I don't think the spec is 100% finalized, so maybe it's not too late to get new ideas in and implemented.
Additionally, a way to greatly speed up WWW pages is to fetch your CSS and images from more than one hostname. What I see in IE 7 is that CSS fetched from the same server as the HTML document is loaded almost serially, while that same CSS fetched from the same server but with a different hostname is loaded in parallel with the HTML. Similarly, with images, if you load 20 from one host, they get loaded 2 at a time in parallel, but if you loaded 10 from one hostname and the other 10 from another hostname, you get 4 loaded at a time in parallel.
The cost, in terms of page load speed, of all these hostnames is in the DNS lookups by the browser (first visit).
So I propose an additional tag to HTML 5. It obviously won't be supported by current browsers, but it could be implemented in all future ones.
I don't care what the actual tag name is, but for discussion I'll call it <hostname>. It's usage is fairly obvious:
When the browser sees this, it tells its DNS helper that for the rest of the document, http://cdn.sencha.com is at IP 127.0.0.1, so it doesn't have to do the DNS lookup to open a socket to that host.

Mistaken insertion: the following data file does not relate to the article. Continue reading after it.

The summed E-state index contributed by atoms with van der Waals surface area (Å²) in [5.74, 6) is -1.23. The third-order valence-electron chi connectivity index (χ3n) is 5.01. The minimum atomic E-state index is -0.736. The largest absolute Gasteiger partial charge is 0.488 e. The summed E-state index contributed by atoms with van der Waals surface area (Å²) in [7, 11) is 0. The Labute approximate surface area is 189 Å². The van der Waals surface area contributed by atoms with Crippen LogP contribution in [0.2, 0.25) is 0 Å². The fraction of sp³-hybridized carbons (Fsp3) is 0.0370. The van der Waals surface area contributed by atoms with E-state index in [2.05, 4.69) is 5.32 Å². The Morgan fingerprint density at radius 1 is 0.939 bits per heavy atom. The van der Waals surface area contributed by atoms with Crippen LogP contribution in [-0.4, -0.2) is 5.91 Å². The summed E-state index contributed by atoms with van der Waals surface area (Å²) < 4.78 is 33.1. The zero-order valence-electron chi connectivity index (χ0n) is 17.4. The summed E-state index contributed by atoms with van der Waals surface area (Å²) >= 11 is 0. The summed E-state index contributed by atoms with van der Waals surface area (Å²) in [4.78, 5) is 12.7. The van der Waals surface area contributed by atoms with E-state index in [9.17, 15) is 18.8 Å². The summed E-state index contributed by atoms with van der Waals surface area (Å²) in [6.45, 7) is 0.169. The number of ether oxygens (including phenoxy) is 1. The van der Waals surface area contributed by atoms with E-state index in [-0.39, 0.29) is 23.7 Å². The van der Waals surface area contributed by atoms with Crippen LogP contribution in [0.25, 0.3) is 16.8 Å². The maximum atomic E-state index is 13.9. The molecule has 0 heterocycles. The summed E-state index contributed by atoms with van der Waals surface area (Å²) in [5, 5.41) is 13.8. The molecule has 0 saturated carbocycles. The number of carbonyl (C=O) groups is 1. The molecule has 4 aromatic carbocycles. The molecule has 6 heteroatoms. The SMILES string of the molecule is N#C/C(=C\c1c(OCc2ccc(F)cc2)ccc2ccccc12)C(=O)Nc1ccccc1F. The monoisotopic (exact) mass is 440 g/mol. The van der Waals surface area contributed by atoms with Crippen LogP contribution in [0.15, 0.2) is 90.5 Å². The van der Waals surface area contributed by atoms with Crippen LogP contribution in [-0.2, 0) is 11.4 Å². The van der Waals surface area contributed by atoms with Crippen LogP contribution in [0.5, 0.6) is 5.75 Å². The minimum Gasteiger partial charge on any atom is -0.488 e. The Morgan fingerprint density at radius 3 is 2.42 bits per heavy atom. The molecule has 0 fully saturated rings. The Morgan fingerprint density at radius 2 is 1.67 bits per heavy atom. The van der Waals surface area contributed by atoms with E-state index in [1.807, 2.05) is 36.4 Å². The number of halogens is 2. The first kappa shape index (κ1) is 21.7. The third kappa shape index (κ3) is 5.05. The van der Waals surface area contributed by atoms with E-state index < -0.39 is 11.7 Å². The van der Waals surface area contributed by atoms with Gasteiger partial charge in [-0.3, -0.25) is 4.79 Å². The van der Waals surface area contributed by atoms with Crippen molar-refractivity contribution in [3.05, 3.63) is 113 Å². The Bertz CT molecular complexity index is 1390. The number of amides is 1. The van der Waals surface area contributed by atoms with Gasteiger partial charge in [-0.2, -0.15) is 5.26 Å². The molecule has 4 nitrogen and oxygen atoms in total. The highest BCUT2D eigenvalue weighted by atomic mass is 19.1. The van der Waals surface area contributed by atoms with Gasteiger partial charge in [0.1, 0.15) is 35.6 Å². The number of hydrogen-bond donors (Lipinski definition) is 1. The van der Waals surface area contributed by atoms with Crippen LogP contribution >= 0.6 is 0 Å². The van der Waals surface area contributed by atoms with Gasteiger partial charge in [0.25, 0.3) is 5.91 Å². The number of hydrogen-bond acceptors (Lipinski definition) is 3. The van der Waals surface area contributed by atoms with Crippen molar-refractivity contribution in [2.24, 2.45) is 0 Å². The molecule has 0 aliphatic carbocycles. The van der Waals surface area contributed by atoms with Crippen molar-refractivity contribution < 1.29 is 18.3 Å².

<hostname name="http://cdn.sencha.com" ip="127.0.0.1" />
This would be perfectly valid:
The benefit is obvious. The server can do one DNS lookup for a host and provide that service to every client. If your page gets hit by 10,000 people in a day, the server has done the DNS lookup for 10,000 people in one swoop.
<hostname name="http://cdn.sencha.com" ip="10.0.0.1" />
<img src="http://cdn.sencha.com/a.png" />
<hostname name="http://cdn.sencha.com" ip="10.0.0.2" />
<img src="http://cdn.sencha.com/b.png" />
cdn.sencha.com doesn't do the idea justice. Imagine this scenario:
where a page might load ExtJS plugins from all over the place.
It gets even more interesting when you include a script that injects script tags directly into the DOM. As webmaster, I know what hosts those script tags reference, so I can assist the browser by telling it the DNS lookup.
Again, the DNS lookups kill performance on the browser side.